when skin temperature is about 89°F (31°C) or less (Veicsteinas et al., 1982). Thus, during cold exposure, central core temperature defense occurs at the expense of a decline in skin temperature.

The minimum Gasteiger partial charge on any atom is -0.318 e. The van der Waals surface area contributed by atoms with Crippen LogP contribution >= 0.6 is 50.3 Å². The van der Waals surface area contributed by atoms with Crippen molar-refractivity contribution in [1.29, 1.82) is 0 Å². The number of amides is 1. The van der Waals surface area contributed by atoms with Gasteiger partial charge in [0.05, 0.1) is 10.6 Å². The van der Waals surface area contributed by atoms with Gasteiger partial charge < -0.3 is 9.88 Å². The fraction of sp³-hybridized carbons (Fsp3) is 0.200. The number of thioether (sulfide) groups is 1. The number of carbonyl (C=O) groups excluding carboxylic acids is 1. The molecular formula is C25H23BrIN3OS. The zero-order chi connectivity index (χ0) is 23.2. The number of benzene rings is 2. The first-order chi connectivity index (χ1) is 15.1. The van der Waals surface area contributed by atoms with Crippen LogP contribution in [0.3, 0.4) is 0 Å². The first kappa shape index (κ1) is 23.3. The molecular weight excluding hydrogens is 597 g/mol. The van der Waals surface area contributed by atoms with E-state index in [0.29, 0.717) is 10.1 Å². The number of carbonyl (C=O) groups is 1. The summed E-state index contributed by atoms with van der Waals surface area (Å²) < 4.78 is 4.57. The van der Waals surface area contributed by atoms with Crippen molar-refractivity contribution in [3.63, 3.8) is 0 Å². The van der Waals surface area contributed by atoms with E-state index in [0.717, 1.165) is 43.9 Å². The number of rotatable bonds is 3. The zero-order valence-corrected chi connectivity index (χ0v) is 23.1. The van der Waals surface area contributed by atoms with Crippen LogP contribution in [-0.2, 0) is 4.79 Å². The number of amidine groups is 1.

The reduction in blood flow and consequent fall in skin temperature contribute to the etiology of cold injuries (Purdue and Hunt, 1986). The hands and fingers are particularly susceptible to cold injury (Boswick et al., 1979) and to a loss of manual dexterity due to cold-induced vasoconstriction (Gaydos, 1958). In these areas of the body, another vasomotor response to cold, cold-induced vasodilation, modulates the effects of vasoconstriction. Figure 7-3 illustrates this response, first described by Lewis (1930), who termed the response the hunting reaction. Periodic oscillations (rise and fall) of skin temperature follow the initial decline in skin temperature during prolonged cold exposure. These skin temperature oscillations are the result of transient increases in blood flow to the cooled finger. Originally thought to be a local effect of cooling (Burton and Edholm, 1955), recent evidence suggests the hunting reaction may involve a centrally-mediated mechanism (Lindblad